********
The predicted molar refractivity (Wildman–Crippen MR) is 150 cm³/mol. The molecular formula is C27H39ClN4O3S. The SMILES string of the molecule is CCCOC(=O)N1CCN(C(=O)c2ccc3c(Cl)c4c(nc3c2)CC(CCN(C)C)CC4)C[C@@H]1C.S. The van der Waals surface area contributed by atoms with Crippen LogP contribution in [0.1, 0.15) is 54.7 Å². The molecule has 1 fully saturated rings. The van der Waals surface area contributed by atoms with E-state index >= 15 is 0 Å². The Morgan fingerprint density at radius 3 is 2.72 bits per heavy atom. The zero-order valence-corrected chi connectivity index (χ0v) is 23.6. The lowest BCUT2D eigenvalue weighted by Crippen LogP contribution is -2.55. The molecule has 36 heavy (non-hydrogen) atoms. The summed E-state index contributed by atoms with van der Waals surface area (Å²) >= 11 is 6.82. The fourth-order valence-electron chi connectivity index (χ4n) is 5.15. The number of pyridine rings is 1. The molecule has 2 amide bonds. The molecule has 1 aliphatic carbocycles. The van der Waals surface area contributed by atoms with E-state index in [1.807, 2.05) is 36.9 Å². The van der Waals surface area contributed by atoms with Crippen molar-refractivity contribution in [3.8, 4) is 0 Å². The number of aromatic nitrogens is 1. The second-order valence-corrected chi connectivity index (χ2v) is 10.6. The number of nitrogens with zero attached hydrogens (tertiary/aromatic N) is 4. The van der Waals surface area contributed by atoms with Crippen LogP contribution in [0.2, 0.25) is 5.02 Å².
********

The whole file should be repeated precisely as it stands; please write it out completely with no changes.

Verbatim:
The predicted molar refractivity (Wildman–Crippen MR) is 150 cm³/mol. The molecular formula is C27H39ClN4O3S. The SMILES string of the molecule is CCCOC(=O)N1CCN(C(=O)c2ccc3c(Cl)c4c(nc3c2)CC(CCN(C)C)CC4)C[C@@H]1C.S. The van der Waals surface area contributed by atoms with Crippen LogP contribution in [0.1, 0.15) is 54.7 Å². The molecule has 1 fully saturated rings. The van der Waals surface area contributed by atoms with E-state index >= 15 is 0 Å². The Morgan fingerprint density at radius 3 is 2.72 bits per heavy atom. The zero-order valence-corrected chi connectivity index (χ0v) is 23.6. The lowest BCUT2D eigenvalue weighted by Crippen LogP contribution is -2.55. The molecule has 36 heavy (non-hydrogen) atoms. The summed E-state index contributed by atoms with van der Waals surface area (Å²) >= 11 is 6.82. The fourth-order valence-electron chi connectivity index (χ4n) is 5.15. The number of pyridine rings is 1. The molecule has 2 amide bonds. The molecule has 1 aliphatic carbocycles. The van der Waals surface area contributed by atoms with E-state index in [1.807, 2.05) is 36.9 Å². The van der Waals surface area contributed by atoms with Crippen molar-refractivity contribution in [3.8, 4) is 0 Å². The number of aromatic nitrogens is 1. The second-order valence-corrected chi connectivity index (χ2v) is 10.6. The number of nitrogens with zero attached hydrogens (tertiary/aromatic N) is 4. The van der Waals surface area contributed by atoms with Crippen LogP contribution in [0.2, 0.25) is 5.02 Å².